#### Introduction

Statistical science is used in all stages of scientific research, from the preparation stage of a studyies through to the reporting stage. It is known that the correct use of statistics and statistical procedures is extremely important in scientific studies today. Medical authorities also stress the importance of statistics and note that physicians should be a good reader of statistics, both in scientific studiesy and in the conduct of specialized theses. Researchers who lack adequate statistical knowledge may make error in using statistical science at any stage of the research, including data planning, design, execution, analysis and presentation. When the medical literature was examined, it was observed that the majority of studies had errors in terms of statistical procedures. Some of these errors have had a major effect on the results by directly affecting the results, while others are were presentation errors in terminology and dido not have a major effect on the outcome (1-3).

Statistical errors can be seen in the articles as well as in the theses of residency in medicine. Although the authors are responsible for the errors made in the thesis work as majors, the thesis advisors are also responsible for the academic prestige of the work.

Subsequent publication of thesis work bywith statistical errors would also result in a loss of academic confidence of the thesis authors and their thesis advisor. Therefore, consultants in medical residency training are required to guide their students for their statistical knowledge proficiency and to direct them to receive biostatistical counseling in their studies. Many researchers seeking to draw attention to errors and deficiencies in statistics and methodology have emphasized since the 1960s the importance of accurate use of statistics in scientific publications in medical journals since the 1960s (4,5). When studies in literature studies were examined, it was found that some subject matter experts looked at the research design used, the design flaws and mistakes, and the inappropriate use of design in medical studies. Some subject matter experts have examined the statistical tests used, the use of unsuitable statistical methods, and the failure of statistical tests used in medical studies to be specified in the study (6,7). Similarly, some subject matter experts have worked on errors in summarizing data and errors in statistical terminology (8-11). Some subject matter experts have emphasized the knowledge of statistics and statistical training for clinicians in their work (11-14). It is observed that statistical errors were made in medical studies due to the lack of statistical knowledge of researchers lack of statistical knowledge and their failure to consult a biostatistics expert. For this reason, the first step of the medical residency theses should be checking statistical errors in the requirement assessment. For this reason, the first step of the medical residency theses of the scientific study of physicians occurs in terms of statistical errors in the requirement assessment. It is important to receive advice from a biostatistics expert in the planning phase, analysis phase, reporting phase, as well as consulting for statistical review and evaluation of statistical quality prior to publication of articles (5,12,15-17).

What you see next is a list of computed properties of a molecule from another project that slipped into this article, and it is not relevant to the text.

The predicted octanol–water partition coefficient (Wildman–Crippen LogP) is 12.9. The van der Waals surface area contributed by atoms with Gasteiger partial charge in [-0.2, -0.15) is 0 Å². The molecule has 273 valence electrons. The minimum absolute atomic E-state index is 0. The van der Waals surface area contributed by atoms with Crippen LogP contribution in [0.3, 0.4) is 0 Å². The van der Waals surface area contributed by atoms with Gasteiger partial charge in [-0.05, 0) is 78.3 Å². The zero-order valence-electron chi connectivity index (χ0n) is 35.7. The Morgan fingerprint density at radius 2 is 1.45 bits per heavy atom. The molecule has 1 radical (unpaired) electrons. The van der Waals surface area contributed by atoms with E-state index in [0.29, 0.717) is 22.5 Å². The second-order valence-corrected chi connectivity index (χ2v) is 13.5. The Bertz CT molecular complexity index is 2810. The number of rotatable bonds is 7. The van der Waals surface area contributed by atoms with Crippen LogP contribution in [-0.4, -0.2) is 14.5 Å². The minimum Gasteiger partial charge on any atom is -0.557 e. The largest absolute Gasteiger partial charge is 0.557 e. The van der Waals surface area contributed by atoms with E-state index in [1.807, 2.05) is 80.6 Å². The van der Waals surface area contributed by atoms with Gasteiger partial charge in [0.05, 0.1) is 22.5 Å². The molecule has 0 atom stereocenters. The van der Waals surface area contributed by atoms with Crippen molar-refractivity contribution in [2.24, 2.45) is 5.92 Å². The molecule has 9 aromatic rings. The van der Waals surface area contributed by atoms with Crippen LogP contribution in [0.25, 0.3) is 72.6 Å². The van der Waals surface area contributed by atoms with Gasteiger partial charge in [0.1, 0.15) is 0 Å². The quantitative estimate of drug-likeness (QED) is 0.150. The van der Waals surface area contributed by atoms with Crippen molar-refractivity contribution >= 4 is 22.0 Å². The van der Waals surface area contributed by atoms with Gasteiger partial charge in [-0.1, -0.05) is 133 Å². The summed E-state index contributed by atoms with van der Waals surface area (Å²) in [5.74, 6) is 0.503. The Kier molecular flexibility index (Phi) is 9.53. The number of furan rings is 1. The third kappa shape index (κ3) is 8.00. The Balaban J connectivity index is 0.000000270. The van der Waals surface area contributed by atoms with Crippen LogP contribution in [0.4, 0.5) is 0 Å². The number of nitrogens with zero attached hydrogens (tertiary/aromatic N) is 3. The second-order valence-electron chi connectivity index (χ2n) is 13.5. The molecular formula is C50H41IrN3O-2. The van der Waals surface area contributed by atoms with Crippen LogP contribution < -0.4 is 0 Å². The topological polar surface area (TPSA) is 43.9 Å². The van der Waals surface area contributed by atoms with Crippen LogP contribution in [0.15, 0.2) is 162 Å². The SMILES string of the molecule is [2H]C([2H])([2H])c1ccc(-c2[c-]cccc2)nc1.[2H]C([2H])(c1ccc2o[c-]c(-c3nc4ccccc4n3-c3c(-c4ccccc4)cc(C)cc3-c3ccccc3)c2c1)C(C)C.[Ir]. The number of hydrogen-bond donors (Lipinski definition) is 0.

The aim of this study is to statistically evaluate the theses of medical residency students. In this way, the statistical competencies of the specialized students will be evaluated.

#### Methods

When literature research on statistical errors were analyzed, it was found that in most of the researches at least one statistical error was present. In the study of statistical errors in psychiatry journals, it was reported that 40% of 164 studies had statistical errors (18). The error rate was found to be 50% in the study conducted by Glantz (15). In 52% of 62 scientific papers reviewed by Gore et al. (8), at least one statistical error has beenwas found. Lukić and Marušić (19) reported that statistics were not reliable in 63% of 144 articles published in medical journals 63% of the 144 articles published by Lukić and Marušić (19) in medical journals reported that the statistics were not reliable. Šimundić and Nikolac (20) reported at least one error in 87% of 55 articles submitted to the medical journal. Ercan et al. (21) reported statistical errors in 96% of 181 studies submitted to the Medical Sciences journal Medical Sciences reported statistical errors. Statistical errors were found in 93% of 157 articles reviewed by Günel Karadeniz et al. (2) in radiology journals. When the studies mentioned above are were taken as reference, the median ratio determined according to the studies is was 0.63 (0.40-0.96). In the light of this knowledge, it was decided to review 321 medical residency theses in terms of statistical errors for a=0.05 significance level and d=0.052 margin of error.

In our study, by scanning the database of the Turkish Higher Education Council (THEC), 321 medical residency theses belonging to different departments of 6 different medical faculties with at least 40 years of experience were randomly selected. The selected medical residency theses were examined in terms of statistical errors by five researchers (A. Yabacı Tak, F.E. Can, F. Kaskır Kesin, R. Ahmadian ve I. Ercan) who were experts in Biostatistics. The medical residency theses were first evaluated individually by subject matter experts, and then evaluated together by five researchers. The classification of the statistical errors found in the residency theses was done in accordance with the statistical error groupings specified in the studies of Ercan and Demirtas (1) and Ercan et al. (7). Accordingly, statistical errors were classified as follows;